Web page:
Ce topic appartient à l'appel Circular economy and bioeconomy sectors
Identifiant du topic: HORIZON-CL6-2023-CircBio-02-3-two-stage

Non-plant biomass feedstock for industrial applications: technologies and processes to convert non-lignocellulosic biomass and waste into bio-based chemicals, materials and products, improving the cascading valorisation of biomass

Type d'action : HORIZON Research and Innovation Actions
Nombre d'étapes : Two stage
Date d'ouverture : 22 décembre 2022
Date de clôture 1 : 28 mars 2023 17:00
Date de clôture 2 : 26 septembre 2023 17:00
Budget : €8 000 000
Call : Circular economy and bioeconomy sectors
Call Identifier : HORIZON-CL6-2023-CIRCBIO-02
Description :


A successful proposal will contribute to expected impacts under Destination ‘Circular economy and bioeconomy sectors’, related to consumers and industry, and in line with: the European Green Deal, the circular economy action plan, EU biodiversity strategy for 2030, the EU bioeconomy strategy & its action plan, the Waste Framework Directive and the EU industrial strategy.

In particular, expected impacts to be addressed by successful proposals include: i) developing innovative and sustainable value-chains in the bio-based sectors and ii) enhancing European industrial sustainability, competitiveness and resource independence.

Project results are expected to contribute to all of the following outcomes:

  • Increased sustainability of biomass resources valorised in industrial applications, lowering land dependence and Indirect Land Use Change (ILUC) impacts, protecting biodiversity and respecting ecosystems integrity;
  • Contribution to climate-neutrality (primarily via reduction of greenhouse gas emissions, and accessorily via increase of carbon removals),[1] zero pollution and resource efficiency via practical application of the circular (bio)economy concept;
  • Improved industrial competitiveness, strategic autonomy and resource independence of bio-based value chains of EU Member States and/or Associated Countries, due to more sustainable industrial products and practices.
  • Environmental, economic and social benefits on territorial and municipal level, due to increased circularity and upcycling of low-value, Non-Lignocellulosic Biomass (NLBM) (waste), of terrestrial or aquatic origin, including its upcycling into high-value applications.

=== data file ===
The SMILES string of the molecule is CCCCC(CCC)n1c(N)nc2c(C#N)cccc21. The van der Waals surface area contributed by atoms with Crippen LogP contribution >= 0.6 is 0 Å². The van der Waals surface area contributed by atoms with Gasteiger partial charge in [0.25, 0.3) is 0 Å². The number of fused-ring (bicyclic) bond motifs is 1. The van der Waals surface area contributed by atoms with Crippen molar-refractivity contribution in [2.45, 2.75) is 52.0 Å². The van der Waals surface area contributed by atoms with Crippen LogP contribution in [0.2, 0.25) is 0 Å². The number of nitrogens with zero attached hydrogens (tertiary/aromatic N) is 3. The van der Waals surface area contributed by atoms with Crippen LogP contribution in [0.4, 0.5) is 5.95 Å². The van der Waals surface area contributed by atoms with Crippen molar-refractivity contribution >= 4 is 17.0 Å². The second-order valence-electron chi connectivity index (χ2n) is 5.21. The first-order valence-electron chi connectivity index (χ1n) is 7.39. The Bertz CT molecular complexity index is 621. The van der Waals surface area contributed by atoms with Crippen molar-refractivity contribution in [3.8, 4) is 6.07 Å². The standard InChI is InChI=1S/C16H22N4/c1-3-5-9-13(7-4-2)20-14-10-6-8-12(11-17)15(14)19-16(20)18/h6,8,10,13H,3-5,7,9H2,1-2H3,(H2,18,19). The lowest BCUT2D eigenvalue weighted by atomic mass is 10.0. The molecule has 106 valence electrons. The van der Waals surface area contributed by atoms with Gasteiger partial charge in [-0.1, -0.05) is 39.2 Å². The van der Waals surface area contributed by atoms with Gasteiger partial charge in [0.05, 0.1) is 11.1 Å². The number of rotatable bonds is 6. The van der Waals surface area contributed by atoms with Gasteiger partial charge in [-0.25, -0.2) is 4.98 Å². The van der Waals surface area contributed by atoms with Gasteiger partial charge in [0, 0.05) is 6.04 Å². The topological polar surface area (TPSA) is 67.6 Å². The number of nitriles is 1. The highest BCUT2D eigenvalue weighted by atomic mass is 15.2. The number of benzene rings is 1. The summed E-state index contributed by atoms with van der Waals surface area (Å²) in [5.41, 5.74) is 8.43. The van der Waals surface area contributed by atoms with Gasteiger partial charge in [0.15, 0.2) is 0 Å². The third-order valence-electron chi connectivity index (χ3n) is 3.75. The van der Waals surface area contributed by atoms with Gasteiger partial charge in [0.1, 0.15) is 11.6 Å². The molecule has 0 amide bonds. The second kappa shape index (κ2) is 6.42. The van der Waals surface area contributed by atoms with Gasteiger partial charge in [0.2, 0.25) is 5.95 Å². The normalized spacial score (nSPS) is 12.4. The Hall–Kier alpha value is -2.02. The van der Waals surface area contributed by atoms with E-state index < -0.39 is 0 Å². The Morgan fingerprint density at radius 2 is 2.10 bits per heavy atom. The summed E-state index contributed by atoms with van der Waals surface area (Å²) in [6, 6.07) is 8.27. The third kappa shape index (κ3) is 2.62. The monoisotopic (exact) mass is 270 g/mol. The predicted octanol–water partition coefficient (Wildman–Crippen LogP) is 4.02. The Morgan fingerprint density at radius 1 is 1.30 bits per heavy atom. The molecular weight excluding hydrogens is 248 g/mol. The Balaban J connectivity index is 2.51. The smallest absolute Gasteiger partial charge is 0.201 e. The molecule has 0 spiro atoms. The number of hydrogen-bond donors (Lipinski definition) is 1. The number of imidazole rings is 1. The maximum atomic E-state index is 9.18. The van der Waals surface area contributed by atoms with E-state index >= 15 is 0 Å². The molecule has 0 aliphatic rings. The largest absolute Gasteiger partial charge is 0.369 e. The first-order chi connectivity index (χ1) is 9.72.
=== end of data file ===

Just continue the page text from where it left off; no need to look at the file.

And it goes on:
• SMEs engagement, including the regional dimension, for skilled jobs creation.
  • Increased cooperation and awareness across circular bio-based value chains, including waste managers, biomass feedstock providers, bio-based (process) industry, end-users and the civil society.


Circular bioeconomy will rely on the availability of diversified and low/no-ILUC (Indirect Land Use Change) sources of biomass but also on the ability to design, develop and scale-up processes to valorise such feedstock towards high-value, sustainable bio-based products. Non-Lignocellulosic Biomass (NLBM),[2]and related residual non-lignocellulosic biomass’, provide options beyond plant biomass. However, NLBM from aquatic and terrestrial sources, often face challenges to reach economies of scale and biorefining production intensification, driven also by a complex and varying feedstock composition.

Project activities should address:

  • Identification and optimization of suitable NLBM feedstock, with focus on higher resources efficiency and circularity, while respecting the waste hierarchy principles. Such feedstock to be deployed in adequate production systems, including upcycling approaches. More specifically, design and develop innovative upstream and conversion processes at pilot scale (e.g., via application of enzymes, industrial microbial hosts,microbiomes from natural ecosystems and diverse industrial biotech or other appropriate enabling technologies);